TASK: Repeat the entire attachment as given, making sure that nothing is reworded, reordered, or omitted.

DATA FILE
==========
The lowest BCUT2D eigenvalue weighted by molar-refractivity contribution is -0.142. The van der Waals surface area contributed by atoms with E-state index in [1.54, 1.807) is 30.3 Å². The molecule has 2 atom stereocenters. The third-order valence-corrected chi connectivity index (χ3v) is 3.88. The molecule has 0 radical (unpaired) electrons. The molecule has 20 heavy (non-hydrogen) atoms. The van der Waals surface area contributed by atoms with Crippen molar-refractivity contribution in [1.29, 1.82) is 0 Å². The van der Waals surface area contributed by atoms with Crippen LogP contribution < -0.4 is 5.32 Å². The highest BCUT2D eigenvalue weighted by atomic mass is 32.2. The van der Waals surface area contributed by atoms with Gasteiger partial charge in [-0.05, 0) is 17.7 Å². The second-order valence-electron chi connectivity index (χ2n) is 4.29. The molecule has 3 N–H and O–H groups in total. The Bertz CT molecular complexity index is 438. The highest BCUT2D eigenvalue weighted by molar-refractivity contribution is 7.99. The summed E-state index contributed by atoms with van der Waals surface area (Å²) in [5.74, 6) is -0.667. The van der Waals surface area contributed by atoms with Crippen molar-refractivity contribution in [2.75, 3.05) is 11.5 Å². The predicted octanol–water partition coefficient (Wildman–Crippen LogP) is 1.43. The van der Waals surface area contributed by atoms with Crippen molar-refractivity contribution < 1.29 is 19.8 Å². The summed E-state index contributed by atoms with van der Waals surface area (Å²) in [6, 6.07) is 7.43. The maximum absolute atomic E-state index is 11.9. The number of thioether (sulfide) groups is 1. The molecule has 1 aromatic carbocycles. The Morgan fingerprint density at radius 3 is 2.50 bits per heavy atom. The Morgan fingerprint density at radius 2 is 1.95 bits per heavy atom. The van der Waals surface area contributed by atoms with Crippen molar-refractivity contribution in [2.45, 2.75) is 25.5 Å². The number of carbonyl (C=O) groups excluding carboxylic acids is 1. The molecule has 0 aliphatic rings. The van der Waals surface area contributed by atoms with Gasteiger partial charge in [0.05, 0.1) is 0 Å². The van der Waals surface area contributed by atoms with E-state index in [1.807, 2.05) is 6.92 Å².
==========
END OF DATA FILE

The lowest BCUT2D eigenvalue weighted by molar-refractivity contribution is -0.142. The van der Waals surface area contributed by atoms with E-state index in [1.54, 1.807) is 30.3 Å². The molecule has 2 atom stereocenters. The third-order valence-corrected chi connectivity index (χ3v) is 3.88. The molecule has 0 radical (unpaired) electrons. The molecule has 20 heavy (non-hydrogen) atoms. The van der Waals surface area contributed by atoms with Crippen molar-refractivity contribution in [1.29, 1.82) is 0 Å². The van der Waals surface area contributed by atoms with Crippen LogP contribution < -0.4 is 5.32 Å². The highest BCUT2D eigenvalue weighted by atomic mass is 32.2. The van der Waals surface area contributed by atoms with Gasteiger partial charge in [-0.05, 0) is 17.7 Å². The second-order valence-electron chi connectivity index (χ2n) is 4.29. The molecule has 3 N–H and O–H groups in total. The Bertz CT molecular complexity index is 438. The highest BCUT2D eigenvalue weighted by molar-refractivity contribution is 7.99. The summed E-state index contributed by atoms with van der Waals surface area (Å²) in [5.74, 6) is -0.667. The van der Waals surface area contributed by atoms with Crippen molar-refractivity contribution in [2.75, 3.05) is 11.5 Å². The predicted octanol–water partition coefficient (Wildman–Crippen LogP) is 1.43. The van der Waals surface area contributed by atoms with Crippen molar-refractivity contribution < 1.29 is 19.8 Å². The summed E-state index contributed by atoms with van der Waals surface area (Å²) in [6, 6.07) is 7.43. The maximum absolute atomic E-state index is 11.9. The number of thioether (sulfide) groups is 1. The molecule has 1 aromatic carbocycles. The Morgan fingerprint density at radius 3 is 2.50 bits per heavy atom. The Morgan fingerprint density at radius 2 is 1.95 bits per heavy atom. The van der Waals surface area contributed by atoms with Crippen molar-refractivity contribution in [2.45, 2.75) is 25.5 Å². The number of carbonyl (C=O) groups excluding carboxylic acids is 1. The molecule has 0 aliphatic rings. The van der Waals surface area contributed by atoms with Gasteiger partial charge in [0.05, 0.1) is 0 Å². The van der Waals surface area contributed by atoms with E-state index in [1.807, 2.05) is 6.92 Å².